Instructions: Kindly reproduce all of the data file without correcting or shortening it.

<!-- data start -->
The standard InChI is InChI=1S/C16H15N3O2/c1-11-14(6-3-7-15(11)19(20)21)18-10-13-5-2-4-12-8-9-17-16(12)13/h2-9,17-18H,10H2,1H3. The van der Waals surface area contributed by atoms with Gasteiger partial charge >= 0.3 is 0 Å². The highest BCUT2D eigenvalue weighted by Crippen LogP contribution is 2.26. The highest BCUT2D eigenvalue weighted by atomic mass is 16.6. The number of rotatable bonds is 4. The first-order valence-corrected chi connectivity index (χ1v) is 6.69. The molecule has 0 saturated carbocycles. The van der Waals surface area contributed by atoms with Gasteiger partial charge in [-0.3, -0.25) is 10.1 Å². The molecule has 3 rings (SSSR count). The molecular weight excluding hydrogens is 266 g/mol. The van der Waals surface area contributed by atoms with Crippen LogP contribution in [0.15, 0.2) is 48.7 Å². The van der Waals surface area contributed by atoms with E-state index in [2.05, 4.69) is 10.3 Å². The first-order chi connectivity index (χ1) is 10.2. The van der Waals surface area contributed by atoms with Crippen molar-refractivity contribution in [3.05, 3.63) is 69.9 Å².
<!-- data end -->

The standard InChI is InChI=1S/C16H15N3O2/c1-11-14(6-3-7-15(11)19(20)21)18-10-13-5-2-4-12-8-9-17-16(12)13/h2-9,17-18H,10H2,1H3. The van der Waals surface area contributed by atoms with Gasteiger partial charge >= 0.3 is 0 Å². The highest BCUT2D eigenvalue weighted by Crippen LogP contribution is 2.26. The highest BCUT2D eigenvalue weighted by atomic mass is 16.6. The number of rotatable bonds is 4. The first-order valence-corrected chi connectivity index (χ1v) is 6.69. The molecule has 0 saturated carbocycles. The van der Waals surface area contributed by atoms with Gasteiger partial charge in [-0.3, -0.25) is 10.1 Å². The molecule has 3 rings (SSSR count). The molecular weight excluding hydrogens is 266 g/mol. The van der Waals surface area contributed by atoms with Crippen LogP contribution in [0.15, 0.2) is 48.7 Å². The van der Waals surface area contributed by atoms with E-state index in [2.05, 4.69) is 10.3 Å². The first-order chi connectivity index (χ1) is 10.2. The van der Waals surface area contributed by atoms with Crippen molar-refractivity contribution in [3.05, 3.63) is 69.9 Å².